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Tetanus immunoglobulin is an injectable drug that can help prevent tetanus infection in those who may have been exposed to the bacteria that cause tetanus. The bacteria responsible for tetanus are usually present in the soil, and anyone who has suffered a wound, especially a puncture wound, may be at risk for contracting tetanus. The tetanus vaccine has benefited many people, but those who have never been vaccinated, or who haven't received a booster shot in the past ten years, may be able to contract tetanus. Tetanus immunoglobulin is not a vaccine, but it can help prevent tetanus infection in those who lack immunity, and may have been exposed. Tetanus immunoglobulin is usually manufactured using the blood plasma of donors who are immune to tetanus.
Tetanus vaccines usually contain some amount of the disease-causing toxins produced by tetanus bacteria. Introducing these toxins into the body via vaccine can allow the body's immune system to develop antibodies against the bacteria, which usually provides immunity. Tetanus immunoglobulin is normally manufactured from the blood plasma of those who are immune to tetanus infection, and it already contains the necessary antibodies against tetanus.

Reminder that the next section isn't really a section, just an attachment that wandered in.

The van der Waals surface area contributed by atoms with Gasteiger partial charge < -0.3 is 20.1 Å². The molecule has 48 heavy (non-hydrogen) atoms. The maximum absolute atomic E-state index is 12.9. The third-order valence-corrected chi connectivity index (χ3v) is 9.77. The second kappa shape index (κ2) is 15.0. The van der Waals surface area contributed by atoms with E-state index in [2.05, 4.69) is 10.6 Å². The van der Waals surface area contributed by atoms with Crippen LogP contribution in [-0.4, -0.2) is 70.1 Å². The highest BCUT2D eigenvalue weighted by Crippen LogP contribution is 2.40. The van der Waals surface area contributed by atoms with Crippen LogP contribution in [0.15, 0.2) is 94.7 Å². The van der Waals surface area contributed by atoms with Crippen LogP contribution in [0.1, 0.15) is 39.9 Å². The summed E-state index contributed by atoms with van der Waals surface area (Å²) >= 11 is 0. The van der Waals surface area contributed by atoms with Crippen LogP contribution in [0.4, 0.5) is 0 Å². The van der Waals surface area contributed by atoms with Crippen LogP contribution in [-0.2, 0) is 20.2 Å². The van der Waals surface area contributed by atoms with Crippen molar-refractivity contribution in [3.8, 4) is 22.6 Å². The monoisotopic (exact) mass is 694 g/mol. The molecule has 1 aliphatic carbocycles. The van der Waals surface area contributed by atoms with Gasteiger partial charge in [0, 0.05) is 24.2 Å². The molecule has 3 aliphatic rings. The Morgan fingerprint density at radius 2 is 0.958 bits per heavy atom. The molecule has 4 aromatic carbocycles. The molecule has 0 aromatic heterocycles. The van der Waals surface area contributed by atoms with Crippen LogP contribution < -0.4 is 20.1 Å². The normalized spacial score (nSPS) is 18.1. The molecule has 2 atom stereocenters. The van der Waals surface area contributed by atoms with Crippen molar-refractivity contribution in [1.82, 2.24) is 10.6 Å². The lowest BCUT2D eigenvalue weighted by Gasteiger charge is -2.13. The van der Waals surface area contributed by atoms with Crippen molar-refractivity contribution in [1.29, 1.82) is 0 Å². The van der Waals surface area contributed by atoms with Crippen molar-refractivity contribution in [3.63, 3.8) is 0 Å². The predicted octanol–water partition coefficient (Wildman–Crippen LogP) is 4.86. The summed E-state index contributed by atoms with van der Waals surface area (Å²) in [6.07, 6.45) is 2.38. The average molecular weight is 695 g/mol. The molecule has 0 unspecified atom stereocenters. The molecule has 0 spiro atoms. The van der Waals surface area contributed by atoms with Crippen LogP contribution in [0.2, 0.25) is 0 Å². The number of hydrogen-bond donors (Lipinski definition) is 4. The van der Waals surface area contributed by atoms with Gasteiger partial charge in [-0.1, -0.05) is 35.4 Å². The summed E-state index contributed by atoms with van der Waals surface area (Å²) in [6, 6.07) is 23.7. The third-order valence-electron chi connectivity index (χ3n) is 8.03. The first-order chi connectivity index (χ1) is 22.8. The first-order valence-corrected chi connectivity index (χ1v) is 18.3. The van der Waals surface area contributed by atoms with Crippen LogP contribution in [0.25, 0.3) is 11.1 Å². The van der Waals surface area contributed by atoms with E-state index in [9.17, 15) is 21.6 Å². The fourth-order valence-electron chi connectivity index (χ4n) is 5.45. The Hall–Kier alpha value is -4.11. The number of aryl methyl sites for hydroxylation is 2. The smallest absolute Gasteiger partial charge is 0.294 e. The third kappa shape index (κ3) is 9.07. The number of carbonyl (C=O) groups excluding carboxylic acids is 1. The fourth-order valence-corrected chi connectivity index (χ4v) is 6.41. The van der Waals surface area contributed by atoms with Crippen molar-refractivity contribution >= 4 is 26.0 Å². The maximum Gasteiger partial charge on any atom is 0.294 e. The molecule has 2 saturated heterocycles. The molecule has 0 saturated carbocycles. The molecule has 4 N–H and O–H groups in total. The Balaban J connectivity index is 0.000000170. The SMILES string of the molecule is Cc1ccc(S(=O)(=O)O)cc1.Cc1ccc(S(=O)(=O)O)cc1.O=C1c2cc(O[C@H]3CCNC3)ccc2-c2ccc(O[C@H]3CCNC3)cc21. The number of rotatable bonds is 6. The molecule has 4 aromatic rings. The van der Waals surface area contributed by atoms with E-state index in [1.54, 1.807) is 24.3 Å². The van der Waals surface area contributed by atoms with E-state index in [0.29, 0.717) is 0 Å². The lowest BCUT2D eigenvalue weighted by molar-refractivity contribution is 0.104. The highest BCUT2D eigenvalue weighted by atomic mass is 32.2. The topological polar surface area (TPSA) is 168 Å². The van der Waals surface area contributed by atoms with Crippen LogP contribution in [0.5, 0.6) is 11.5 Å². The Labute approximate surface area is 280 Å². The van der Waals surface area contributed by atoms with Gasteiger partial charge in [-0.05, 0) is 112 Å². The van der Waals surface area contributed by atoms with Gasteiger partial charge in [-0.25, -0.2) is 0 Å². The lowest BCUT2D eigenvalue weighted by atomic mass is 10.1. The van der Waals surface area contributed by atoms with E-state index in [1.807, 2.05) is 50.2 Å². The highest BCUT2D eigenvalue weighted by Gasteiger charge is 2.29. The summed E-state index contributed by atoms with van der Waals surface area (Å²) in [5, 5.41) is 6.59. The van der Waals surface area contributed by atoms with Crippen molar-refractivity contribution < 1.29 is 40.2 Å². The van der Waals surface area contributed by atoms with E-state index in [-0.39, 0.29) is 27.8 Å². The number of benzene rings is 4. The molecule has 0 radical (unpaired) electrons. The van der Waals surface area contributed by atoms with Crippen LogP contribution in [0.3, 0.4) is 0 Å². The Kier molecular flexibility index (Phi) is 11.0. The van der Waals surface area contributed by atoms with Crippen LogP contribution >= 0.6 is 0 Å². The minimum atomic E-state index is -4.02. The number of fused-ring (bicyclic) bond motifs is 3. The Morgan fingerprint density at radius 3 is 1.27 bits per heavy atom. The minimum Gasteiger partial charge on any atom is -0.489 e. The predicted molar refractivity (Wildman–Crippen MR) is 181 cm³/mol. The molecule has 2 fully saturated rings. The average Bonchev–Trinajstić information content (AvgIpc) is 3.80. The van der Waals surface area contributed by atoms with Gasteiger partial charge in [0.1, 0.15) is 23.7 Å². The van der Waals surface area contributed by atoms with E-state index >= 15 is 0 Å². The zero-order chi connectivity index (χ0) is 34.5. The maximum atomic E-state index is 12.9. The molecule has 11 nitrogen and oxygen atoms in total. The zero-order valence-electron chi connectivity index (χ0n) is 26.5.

Because tetanus immunoglobulin contains a dose of antibodies against tetanus, it can be used to provide instant immunity against tetanus in high-risk persons who may have been exposed. Vaccines generally aren't useful for those who've already been exposed, because the body may need many months to develop the necessary antibodies. Unlike vaccines, however, tetanus immunoglobulin does not generally provide any long-lasting protection against tetanus. For long-lasting protection, a tetanus vaccine is usually necessary.
Tetanus, also sometimes called lockjaw, is a bacterial disease. It usually acts on the nervous system to cause muscle contractions, often in the muscles of the jaw, head, and neck. Though tetanus can be deadly, it usually doesn't occur in developed countries, where vaccines are often available. It is still considered a threat worldwide, however, as tetanus strikes about one million people a year, mostly in developing nations.
Though vaccines against the tetanus bacteria are effective, booster shots must be given every ten years to help them maintain their effectiveness. Those who haven't received a vaccine, or who have failed to follow an appropriate tetanus vaccine schedule, may be at risk for contracting tetanus. The bacteria that cause tetanus generally live in the soil, and can enter the body through open wounds. They often enter the body through puncture wounds.